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Nile, battle of the

Nile, battle of the, 1798. The site of this annihilating encounter between thirteen British ships of the line under Nelson, and thirteen French under Brueys, is at the western end of Aboukir Bay. This extends some 18 miles south-west/north-east 20 miles east of Alexandria, close to Rosetta on the Nile delta. In the evening of 1 August 1798, after a chase of over two months, Nelson sighted Brueys's ships there, Napoleon having disembarked the ‘Army of Egypt’ at Alexandria a month before. Brueys had moored his ships in line about 3 miles offshore, but at intervals which prevented them from mutual support if attacked: their moorings betrayed their situation, since each ship was moored only at the bows, showing that each had room to swing to either side and yet be clear of shoals. In a night action five British ships attacked from the landward side where the French were least prepared for action, and seven from seaward, led by Nelson in Vanguard. By midday on 2 August all but two of Brueys's ships had surrendered, at no British loss. In consequence French land forces were both marooned and blockaded. Nelson was rewarded with a barony.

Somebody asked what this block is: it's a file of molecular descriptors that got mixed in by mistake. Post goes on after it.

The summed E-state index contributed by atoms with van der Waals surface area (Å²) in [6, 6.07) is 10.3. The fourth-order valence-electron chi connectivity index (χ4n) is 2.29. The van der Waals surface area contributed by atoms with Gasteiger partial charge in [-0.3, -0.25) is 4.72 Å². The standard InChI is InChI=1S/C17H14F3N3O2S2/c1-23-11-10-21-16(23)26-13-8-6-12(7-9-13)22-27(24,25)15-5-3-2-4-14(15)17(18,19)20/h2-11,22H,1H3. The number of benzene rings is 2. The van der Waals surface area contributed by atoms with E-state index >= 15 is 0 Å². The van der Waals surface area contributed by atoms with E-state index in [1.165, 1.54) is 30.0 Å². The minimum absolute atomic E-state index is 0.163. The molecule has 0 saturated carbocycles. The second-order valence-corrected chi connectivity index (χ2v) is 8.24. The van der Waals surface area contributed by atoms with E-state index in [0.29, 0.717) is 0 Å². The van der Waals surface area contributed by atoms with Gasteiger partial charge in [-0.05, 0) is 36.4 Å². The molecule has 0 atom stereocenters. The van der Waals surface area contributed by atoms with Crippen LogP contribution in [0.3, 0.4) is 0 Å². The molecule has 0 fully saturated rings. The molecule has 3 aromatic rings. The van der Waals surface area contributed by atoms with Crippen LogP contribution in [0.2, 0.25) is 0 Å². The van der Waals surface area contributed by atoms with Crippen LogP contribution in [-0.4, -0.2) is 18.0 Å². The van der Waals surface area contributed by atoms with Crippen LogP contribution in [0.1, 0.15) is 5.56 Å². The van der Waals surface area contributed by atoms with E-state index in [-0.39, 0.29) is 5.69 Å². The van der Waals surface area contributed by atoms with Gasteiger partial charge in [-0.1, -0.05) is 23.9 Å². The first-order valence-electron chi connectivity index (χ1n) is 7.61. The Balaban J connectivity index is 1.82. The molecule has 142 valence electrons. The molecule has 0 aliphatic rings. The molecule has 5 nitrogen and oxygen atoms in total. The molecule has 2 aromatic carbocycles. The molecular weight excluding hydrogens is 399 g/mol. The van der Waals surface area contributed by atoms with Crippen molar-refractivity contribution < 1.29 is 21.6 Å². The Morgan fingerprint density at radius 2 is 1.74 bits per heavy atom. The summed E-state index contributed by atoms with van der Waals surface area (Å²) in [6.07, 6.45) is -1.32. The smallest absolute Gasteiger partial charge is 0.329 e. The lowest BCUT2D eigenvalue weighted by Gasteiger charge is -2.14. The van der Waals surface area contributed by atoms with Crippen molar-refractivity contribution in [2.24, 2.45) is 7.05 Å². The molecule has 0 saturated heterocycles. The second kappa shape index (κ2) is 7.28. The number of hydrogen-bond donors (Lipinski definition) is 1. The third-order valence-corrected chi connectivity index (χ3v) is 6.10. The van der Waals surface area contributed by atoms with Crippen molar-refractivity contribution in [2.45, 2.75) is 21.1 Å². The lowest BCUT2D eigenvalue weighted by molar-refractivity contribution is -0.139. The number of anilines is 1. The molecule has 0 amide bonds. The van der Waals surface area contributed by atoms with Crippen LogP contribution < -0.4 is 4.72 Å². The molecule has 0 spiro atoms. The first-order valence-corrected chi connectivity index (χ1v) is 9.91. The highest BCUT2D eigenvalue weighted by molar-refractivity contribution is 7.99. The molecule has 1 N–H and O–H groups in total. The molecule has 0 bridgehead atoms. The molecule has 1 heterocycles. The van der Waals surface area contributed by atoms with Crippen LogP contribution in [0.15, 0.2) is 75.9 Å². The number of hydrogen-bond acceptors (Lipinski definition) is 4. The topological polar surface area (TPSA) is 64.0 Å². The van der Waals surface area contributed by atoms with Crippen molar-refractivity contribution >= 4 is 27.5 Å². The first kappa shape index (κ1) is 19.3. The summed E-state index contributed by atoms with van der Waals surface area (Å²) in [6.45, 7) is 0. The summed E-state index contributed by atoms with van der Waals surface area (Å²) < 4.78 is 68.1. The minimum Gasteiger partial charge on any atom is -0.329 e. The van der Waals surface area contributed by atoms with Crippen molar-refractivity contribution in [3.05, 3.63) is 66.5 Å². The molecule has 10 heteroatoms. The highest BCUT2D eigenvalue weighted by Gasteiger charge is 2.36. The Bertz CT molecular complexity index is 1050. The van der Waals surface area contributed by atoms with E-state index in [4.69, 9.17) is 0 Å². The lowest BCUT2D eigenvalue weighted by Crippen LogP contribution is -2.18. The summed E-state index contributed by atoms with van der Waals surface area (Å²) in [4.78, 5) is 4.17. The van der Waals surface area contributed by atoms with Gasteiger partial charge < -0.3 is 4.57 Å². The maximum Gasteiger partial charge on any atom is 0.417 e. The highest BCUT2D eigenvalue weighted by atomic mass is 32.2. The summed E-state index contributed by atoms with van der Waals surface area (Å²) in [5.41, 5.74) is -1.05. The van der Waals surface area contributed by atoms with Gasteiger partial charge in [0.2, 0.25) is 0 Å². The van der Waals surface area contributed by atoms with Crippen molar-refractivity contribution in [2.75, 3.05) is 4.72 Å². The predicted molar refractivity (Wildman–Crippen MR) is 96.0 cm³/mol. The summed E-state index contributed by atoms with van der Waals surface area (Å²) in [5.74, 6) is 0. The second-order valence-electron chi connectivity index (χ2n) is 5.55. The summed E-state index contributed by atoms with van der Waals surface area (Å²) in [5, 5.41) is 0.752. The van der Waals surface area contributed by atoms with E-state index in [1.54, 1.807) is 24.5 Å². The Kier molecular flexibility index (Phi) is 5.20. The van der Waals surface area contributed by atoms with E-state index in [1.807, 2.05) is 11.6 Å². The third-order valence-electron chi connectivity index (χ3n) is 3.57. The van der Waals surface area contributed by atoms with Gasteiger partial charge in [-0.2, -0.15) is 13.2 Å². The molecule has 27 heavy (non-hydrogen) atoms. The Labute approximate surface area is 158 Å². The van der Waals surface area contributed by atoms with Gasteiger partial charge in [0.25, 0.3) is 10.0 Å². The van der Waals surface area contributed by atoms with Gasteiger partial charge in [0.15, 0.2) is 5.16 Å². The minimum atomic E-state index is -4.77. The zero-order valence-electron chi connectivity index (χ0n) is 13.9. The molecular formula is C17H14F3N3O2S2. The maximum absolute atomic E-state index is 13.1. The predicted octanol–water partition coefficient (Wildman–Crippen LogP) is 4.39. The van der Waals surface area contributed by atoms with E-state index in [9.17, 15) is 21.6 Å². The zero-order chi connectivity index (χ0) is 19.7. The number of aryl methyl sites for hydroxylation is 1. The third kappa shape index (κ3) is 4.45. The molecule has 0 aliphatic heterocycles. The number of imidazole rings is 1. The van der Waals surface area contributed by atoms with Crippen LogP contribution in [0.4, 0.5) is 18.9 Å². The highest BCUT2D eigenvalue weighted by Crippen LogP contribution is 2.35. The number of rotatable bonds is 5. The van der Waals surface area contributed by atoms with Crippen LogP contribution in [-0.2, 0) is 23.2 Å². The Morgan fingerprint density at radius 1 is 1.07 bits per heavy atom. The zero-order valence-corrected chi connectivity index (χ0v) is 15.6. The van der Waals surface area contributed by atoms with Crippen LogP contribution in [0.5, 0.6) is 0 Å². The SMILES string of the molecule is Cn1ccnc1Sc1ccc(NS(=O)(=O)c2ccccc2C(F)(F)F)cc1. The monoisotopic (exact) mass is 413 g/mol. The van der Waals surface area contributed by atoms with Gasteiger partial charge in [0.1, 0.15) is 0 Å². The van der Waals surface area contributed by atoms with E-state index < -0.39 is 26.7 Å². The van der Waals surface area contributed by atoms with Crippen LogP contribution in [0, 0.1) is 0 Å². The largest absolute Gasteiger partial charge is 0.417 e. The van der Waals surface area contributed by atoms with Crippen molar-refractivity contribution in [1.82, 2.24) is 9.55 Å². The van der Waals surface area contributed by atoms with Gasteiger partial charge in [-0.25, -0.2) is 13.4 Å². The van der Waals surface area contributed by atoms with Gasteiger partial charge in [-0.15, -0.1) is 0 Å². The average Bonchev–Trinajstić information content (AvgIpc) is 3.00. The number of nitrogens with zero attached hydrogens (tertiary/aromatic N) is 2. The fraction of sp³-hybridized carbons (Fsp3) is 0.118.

David Denis Aldridge

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Nile, battle of the

battle of the Nile: see Abu Qir.

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